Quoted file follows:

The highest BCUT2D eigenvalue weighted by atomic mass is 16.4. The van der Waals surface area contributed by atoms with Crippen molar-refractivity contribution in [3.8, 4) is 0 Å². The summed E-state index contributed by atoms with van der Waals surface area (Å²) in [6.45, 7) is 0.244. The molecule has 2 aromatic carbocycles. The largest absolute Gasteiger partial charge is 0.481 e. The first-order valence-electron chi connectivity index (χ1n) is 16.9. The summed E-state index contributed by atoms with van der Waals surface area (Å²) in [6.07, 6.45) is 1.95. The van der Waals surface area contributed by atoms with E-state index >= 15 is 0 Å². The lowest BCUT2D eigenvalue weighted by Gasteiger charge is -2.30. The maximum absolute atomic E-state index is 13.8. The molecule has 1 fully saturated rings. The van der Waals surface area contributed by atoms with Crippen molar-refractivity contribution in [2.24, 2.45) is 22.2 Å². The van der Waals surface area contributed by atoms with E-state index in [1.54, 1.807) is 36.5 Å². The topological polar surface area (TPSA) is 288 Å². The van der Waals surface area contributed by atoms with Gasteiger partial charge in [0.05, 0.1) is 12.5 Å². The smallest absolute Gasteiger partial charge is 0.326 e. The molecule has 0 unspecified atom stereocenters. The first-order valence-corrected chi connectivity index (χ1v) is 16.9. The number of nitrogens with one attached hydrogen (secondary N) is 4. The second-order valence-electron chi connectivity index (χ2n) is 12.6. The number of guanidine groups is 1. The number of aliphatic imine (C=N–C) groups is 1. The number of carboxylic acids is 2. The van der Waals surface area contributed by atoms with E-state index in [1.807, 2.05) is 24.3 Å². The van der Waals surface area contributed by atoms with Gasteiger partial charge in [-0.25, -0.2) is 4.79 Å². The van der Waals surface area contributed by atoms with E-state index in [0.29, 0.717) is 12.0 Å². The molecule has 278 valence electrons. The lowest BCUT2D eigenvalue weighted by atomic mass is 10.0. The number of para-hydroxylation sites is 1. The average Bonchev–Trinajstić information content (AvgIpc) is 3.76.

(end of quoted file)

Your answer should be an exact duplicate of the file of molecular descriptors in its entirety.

The highest BCUT2D eigenvalue weighted by atomic mass is 16.4. The van der Waals surface area contributed by atoms with Crippen molar-refractivity contribution in [3.8, 4) is 0 Å². The summed E-state index contributed by atoms with van der Waals surface area (Å²) in [6.45, 7) is 0.244. The molecule has 2 aromatic carbocycles. The largest absolute Gasteiger partial charge is 0.481 e. The first-order valence-electron chi connectivity index (χ1n) is 16.9. The summed E-state index contributed by atoms with van der Waals surface area (Å²) in [6.07, 6.45) is 1.95. The van der Waals surface area contributed by atoms with E-state index >= 15 is 0 Å². The lowest BCUT2D eigenvalue weighted by Gasteiger charge is -2.30. The maximum absolute atomic E-state index is 13.8. The molecule has 1 fully saturated rings. The van der Waals surface area contributed by atoms with Crippen molar-refractivity contribution in [2.24, 2.45) is 22.2 Å². The van der Waals surface area contributed by atoms with E-state index in [1.54, 1.807) is 36.5 Å². The topological polar surface area (TPSA) is 288 Å². The van der Waals surface area contributed by atoms with Gasteiger partial charge in [0.05, 0.1) is 12.5 Å². The smallest absolute Gasteiger partial charge is 0.326 e. The molecule has 0 unspecified atom stereocenters. The first-order valence-corrected chi connectivity index (χ1v) is 16.9. The number of nitrogens with one attached hydrogen (secondary N) is 4. The second-order valence-electron chi connectivity index (χ2n) is 12.6. The number of guanidine groups is 1. The number of aliphatic imine (C=N–C) groups is 1. The number of carboxylic acids is 2. The van der Waals surface area contributed by atoms with E-state index in [1.807, 2.05) is 24.3 Å². The van der Waals surface area contributed by atoms with Gasteiger partial charge in [-0.25, -0.2) is 4.79 Å². The van der Waals surface area contributed by atoms with E-state index in [0.29, 0.717) is 12.0 Å². The molecule has 278 valence electrons. The lowest BCUT2D eigenvalue weighted by atomic mass is 10.0. The number of para-hydroxylation sites is 1. The average Bonchev–Trinajstić information content (AvgIpc) is 3.76.